2020 Clark Prize Finalist Spotlight: Yiyun Li

After winning the PEN/Jean Stein Book Award and being named one of the best fiction books of the year by TIME, The New York Times, and others, Yiyun Li’s 2019 novel Where Reasons End is now a finalist for the L.D. and LaVerne Harrell Clark Fiction Prize, awarded by Texas State University’s MFA Program in Creative Writing. This comes as no surprise, considering its widespread acclaim:

“Li has converted the messy and devastating stuff of life into a remarkable work of art.” –The Wall Street Journal

“A stunning exploration of suffering and loss.” –The Atlantic

Where Reasons End is the rarest of things: a perfect book, a masterpiece of American fiction, and it proves beyond a doubt that Li is one of this country’s greatest writers.” –NPR

Born in Beijing during the Mao regime, Li moved to the US, where she began writing fiction, having published four novels, one memoir, and a collection of short stories, earning her a string of awards and accolades. Yi also teaches in the Creative Writing program at Princeton University.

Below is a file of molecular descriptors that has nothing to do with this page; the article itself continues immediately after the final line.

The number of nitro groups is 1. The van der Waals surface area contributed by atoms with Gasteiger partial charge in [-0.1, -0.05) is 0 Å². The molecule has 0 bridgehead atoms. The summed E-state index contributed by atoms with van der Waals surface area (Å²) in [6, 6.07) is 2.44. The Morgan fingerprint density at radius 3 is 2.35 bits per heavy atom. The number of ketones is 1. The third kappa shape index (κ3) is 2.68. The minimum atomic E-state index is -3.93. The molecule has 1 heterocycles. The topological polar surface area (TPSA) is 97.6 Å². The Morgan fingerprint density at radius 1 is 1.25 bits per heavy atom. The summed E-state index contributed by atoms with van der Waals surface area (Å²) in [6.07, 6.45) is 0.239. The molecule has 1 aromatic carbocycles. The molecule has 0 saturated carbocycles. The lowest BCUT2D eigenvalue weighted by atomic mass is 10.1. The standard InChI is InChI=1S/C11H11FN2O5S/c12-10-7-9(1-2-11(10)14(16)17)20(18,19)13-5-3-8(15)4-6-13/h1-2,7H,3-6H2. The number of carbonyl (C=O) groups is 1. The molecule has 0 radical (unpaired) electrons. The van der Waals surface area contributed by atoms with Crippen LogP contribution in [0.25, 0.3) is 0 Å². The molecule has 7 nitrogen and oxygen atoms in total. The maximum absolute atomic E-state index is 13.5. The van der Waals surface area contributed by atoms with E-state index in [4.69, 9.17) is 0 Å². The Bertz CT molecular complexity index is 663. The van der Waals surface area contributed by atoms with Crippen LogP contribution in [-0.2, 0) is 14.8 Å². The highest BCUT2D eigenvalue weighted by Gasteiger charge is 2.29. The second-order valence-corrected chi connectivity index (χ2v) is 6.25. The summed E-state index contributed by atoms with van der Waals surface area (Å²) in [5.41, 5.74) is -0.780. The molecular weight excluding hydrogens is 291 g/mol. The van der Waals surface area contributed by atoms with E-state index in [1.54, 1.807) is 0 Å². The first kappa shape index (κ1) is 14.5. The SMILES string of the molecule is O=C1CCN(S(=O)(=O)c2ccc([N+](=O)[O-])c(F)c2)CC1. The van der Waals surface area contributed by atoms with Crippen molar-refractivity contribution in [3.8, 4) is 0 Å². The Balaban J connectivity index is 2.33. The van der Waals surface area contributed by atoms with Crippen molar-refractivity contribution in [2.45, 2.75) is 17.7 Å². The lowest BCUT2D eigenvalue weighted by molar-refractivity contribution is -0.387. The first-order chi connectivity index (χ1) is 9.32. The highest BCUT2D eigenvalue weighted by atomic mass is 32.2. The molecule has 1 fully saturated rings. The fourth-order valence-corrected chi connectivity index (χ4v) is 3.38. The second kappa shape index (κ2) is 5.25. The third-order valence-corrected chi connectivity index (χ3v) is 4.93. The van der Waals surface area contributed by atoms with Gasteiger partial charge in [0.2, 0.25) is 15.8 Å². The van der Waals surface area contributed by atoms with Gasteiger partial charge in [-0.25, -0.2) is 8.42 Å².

We first meet the mother and son of Where Reasons End, floating in a place between here and there, somewhere and nowhere, talking about things that mothers and sons talk about. They argue about grammar and adjective usage, bicker about baking, reminisce about silly songs made up during bath time. But these conversations start a few weeks after Nikolai (whose name isn’t really Nikolai) has died by suicide. The conversations stem from the narrator’s need to keep her son alive, at least in some sense of the word. As readers, we get a chance to eavesdrop on the intimate conversations surrounding grief, regret, and the stories unlived by a young life lost. When discussing his death, Nikolai asks his mother, “Would you call it a tragedy?” to which she replies, “I would only say it’s sad. It’s so sad that I have no other adjectives left.” Similarly, I would say this novel is not a tragedy, but an exploration of loss.

While Where Reasons End is a work of fiction, it parallels Yi’s own life. She too lost her eldest son to suicide when she was 44 years old. Joanne O’Leary tells us in the London Review of Books that Yi also struggled with her own mental health, attempting suicide twice while writing Kinder than Solitude. Perhaps for the best (or perhaps because there are no good explanations), Where Reasons End does not try to ask the “whys” of mental illness and suicide. Instead, it sits with them as fact and tries to use fiction as rebirth.